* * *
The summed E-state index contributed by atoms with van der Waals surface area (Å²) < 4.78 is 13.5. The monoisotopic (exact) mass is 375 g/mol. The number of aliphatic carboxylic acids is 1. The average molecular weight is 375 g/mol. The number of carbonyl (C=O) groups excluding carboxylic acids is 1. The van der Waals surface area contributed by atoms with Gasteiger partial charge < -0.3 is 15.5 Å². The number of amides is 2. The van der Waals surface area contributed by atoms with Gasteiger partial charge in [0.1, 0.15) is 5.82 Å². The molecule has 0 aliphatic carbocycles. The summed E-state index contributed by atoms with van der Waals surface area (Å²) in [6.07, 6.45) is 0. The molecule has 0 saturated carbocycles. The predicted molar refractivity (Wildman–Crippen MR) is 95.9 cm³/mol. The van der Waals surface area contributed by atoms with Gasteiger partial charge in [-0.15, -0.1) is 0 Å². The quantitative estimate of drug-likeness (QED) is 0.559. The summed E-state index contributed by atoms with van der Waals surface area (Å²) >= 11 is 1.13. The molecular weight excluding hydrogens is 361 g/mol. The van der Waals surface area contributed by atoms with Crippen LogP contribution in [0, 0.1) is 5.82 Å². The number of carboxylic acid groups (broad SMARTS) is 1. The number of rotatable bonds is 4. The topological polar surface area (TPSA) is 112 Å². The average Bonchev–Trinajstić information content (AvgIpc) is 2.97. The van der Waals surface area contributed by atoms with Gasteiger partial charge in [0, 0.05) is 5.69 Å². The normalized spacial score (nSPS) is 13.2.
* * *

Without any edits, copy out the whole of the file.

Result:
The summed E-state index contributed by atoms with van der Waals surface area (Å²) < 4.78 is 13.5. The monoisotopic (exact) mass is 375 g/mol. The number of aliphatic carboxylic acids is 1. The average molecular weight is 375 g/mol. The number of carbonyl (C=O) groups excluding carboxylic acids is 1. The van der Waals surface area contributed by atoms with Gasteiger partial charge < -0.3 is 15.5 Å². The number of amides is 2. The van der Waals surface area contributed by atoms with Gasteiger partial charge in [0.1, 0.15) is 5.82 Å². The molecule has 0 aliphatic carbocycles. The summed E-state index contributed by atoms with van der Waals surface area (Å²) in [6.07, 6.45) is 0. The molecule has 0 saturated carbocycles. The predicted molar refractivity (Wildman–Crippen MR) is 95.9 cm³/mol. The van der Waals surface area contributed by atoms with Gasteiger partial charge in [-0.15, -0.1) is 0 Å². The quantitative estimate of drug-likeness (QED) is 0.559. The summed E-state index contributed by atoms with van der Waals surface area (Å²) >= 11 is 1.13. The molecular weight excluding hydrogens is 361 g/mol. The van der Waals surface area contributed by atoms with Crippen LogP contribution in [0, 0.1) is 5.82 Å². The number of carboxylic acid groups (broad SMARTS) is 1. The number of rotatable bonds is 4. The topological polar surface area (TPSA) is 112 Å². The average Bonchev–Trinajstić information content (AvgIpc) is 2.97. The van der Waals surface area contributed by atoms with Gasteiger partial charge in [0, 0.05) is 5.69 Å². The normalized spacial score (nSPS) is 13.2.